The Council of Mortgage Lenders (CML) confirmed continuing decline in the U.K. for buy to let lending.

According to figures reported by the CML, in the 4Q08 there were 37,000 new loans, worth £3.9 billion —12%  down on the third quarter, and 56% down compared with the 4Q07.

Market players say it is no surprise that the number of people taking out buy to let loans has shrunk, given that there are no lenders left in the market to provide loans. 

"Providers of buy to let loans are either nationalized and throwing landlords off their books, or sitting on their loan books waiting for the securitization markets to open again," said Keshav Thukaram, managing director of Smartlandlord.co.uk. "Landlords, like the next generation of aspiring homeowners, can’t get mortgages. And with only a negligible social sector to pick up the slack, this begs the question, ‘where are people going to live?’  Unless the government puts pressure on banks to lend, the U.K. will find itself in a housing crisis."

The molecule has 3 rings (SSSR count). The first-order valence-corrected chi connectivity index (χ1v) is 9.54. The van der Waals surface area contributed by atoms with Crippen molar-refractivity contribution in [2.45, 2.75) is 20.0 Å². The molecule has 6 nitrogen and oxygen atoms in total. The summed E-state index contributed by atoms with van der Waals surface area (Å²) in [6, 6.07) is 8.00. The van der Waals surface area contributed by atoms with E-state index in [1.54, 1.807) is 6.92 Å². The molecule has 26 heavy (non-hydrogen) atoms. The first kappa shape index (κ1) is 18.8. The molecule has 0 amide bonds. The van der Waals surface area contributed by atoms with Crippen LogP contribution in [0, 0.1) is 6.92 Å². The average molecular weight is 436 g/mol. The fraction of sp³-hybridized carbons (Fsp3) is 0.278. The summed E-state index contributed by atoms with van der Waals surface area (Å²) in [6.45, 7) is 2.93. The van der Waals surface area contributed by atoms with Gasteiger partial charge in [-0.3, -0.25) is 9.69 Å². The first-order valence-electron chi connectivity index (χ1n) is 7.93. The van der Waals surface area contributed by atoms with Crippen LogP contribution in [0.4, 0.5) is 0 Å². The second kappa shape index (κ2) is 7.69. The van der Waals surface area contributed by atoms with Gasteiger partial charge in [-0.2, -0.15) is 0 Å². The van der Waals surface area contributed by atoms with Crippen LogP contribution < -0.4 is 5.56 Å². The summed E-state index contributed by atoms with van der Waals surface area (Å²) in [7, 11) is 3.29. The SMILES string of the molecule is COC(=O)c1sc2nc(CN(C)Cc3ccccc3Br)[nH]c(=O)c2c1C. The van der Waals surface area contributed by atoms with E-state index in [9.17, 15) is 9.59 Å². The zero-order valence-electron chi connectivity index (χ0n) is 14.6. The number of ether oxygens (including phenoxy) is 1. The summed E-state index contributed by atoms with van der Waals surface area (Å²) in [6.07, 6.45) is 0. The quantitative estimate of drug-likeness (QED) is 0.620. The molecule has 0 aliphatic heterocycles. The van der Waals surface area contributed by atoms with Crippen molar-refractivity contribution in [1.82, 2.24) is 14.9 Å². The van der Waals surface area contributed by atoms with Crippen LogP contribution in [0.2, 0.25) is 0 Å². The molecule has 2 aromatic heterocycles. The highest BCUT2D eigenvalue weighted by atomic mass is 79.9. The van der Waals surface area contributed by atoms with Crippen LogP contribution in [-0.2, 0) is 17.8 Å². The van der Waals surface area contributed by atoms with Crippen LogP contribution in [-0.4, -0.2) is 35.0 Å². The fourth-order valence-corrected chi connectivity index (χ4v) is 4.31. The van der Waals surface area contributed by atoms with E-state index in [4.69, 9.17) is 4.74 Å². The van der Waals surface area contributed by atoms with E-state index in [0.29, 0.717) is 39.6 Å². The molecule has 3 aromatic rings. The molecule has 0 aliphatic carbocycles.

Over 2008 as a whole, buy to let lending accounted for 10.6% of the value of total gross mortgage advances, down from 12.3% in 2007. Many buy to let borrowers will now be benefiting from significantly lower mortgage costs than when they first took out their loan. With tenant demand remaining strong in most areas,
many landlords will therefore be experiencing an improvement in their net income.

At the end of 2008, however, 2.32% of buy to let mortgages were over three months in arrears (without a receiver of rent in place), while a further 0.23% were over three months in arrears with a receiver of rent in place. The comparable arrears rate for the wider market (including buy to let) was 1.88%. 
 
In terms of repossessions, 0.11% of buy to let mortgages were taken into possession in the fourth quarter of 2008. This repossession rate is broadly in line with the wider market, although it is difficult to compare the two markets on a like-for-like basis, because appointing a "receiver of rent" (RoR) is only possible in the buy to let market, and in some ways is similar to repossession.

The CML said that the number of buy to let mortgages in arrears, in possession, or with a receiver of rent in place, is not large. 

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